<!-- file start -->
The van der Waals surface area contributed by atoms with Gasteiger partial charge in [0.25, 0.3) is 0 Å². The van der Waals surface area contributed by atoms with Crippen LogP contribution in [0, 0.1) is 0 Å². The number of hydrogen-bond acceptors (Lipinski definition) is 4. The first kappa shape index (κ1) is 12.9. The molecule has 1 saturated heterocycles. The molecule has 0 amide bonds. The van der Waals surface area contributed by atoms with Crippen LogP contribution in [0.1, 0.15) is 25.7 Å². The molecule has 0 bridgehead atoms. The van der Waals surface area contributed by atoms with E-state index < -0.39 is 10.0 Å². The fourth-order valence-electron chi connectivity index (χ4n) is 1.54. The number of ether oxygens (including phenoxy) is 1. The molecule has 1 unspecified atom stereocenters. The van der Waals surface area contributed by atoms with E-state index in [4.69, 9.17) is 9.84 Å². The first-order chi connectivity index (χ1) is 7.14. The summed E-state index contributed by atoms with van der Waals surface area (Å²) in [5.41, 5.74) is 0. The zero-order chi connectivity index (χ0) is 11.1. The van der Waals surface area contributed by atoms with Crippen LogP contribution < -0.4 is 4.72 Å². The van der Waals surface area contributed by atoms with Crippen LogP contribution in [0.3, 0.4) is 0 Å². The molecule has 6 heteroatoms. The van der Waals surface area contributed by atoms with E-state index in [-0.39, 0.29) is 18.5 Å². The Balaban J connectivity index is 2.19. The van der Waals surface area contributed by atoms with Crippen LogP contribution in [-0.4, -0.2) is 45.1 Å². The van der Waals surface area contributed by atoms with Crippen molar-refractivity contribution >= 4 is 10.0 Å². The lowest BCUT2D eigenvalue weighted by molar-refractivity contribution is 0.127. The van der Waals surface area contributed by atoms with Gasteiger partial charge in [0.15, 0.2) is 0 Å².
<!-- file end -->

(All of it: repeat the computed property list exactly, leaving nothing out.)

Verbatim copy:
The van der Waals surface area contributed by atoms with Gasteiger partial charge in [0.25, 0.3) is 0 Å². The van der Waals surface area contributed by atoms with Crippen LogP contribution in [0, 0.1) is 0 Å². The number of hydrogen-bond acceptors (Lipinski definition) is 4. The first kappa shape index (κ1) is 12.9. The molecule has 1 saturated heterocycles. The molecule has 0 amide bonds. The van der Waals surface area contributed by atoms with Crippen LogP contribution in [0.1, 0.15) is 25.7 Å². The molecule has 0 bridgehead atoms. The van der Waals surface area contributed by atoms with E-state index < -0.39 is 10.0 Å². The fourth-order valence-electron chi connectivity index (χ4n) is 1.54. The number of ether oxygens (including phenoxy) is 1. The molecule has 1 unspecified atom stereocenters. The van der Waals surface area contributed by atoms with E-state index in [4.69, 9.17) is 9.84 Å². The first-order chi connectivity index (χ1) is 7.14. The summed E-state index contributed by atoms with van der Waals surface area (Å²) in [5.41, 5.74) is 0. The zero-order chi connectivity index (χ0) is 11.1. The van der Waals surface area contributed by atoms with Crippen LogP contribution < -0.4 is 4.72 Å². The van der Waals surface area contributed by atoms with Crippen LogP contribution in [0.3, 0.4) is 0 Å². The molecule has 6 heteroatoms. The van der Waals surface area contributed by atoms with E-state index in [-0.39, 0.29) is 18.5 Å². The Balaban J connectivity index is 2.19. The van der Waals surface area contributed by atoms with Crippen LogP contribution in [-0.4, -0.2) is 45.1 Å². The van der Waals surface area contributed by atoms with Crippen molar-refractivity contribution >= 4 is 10.0 Å². The lowest BCUT2D eigenvalue weighted by molar-refractivity contribution is 0.127. The van der Waals surface area contributed by atoms with Gasteiger partial charge in [0.15, 0.2) is 0 Å².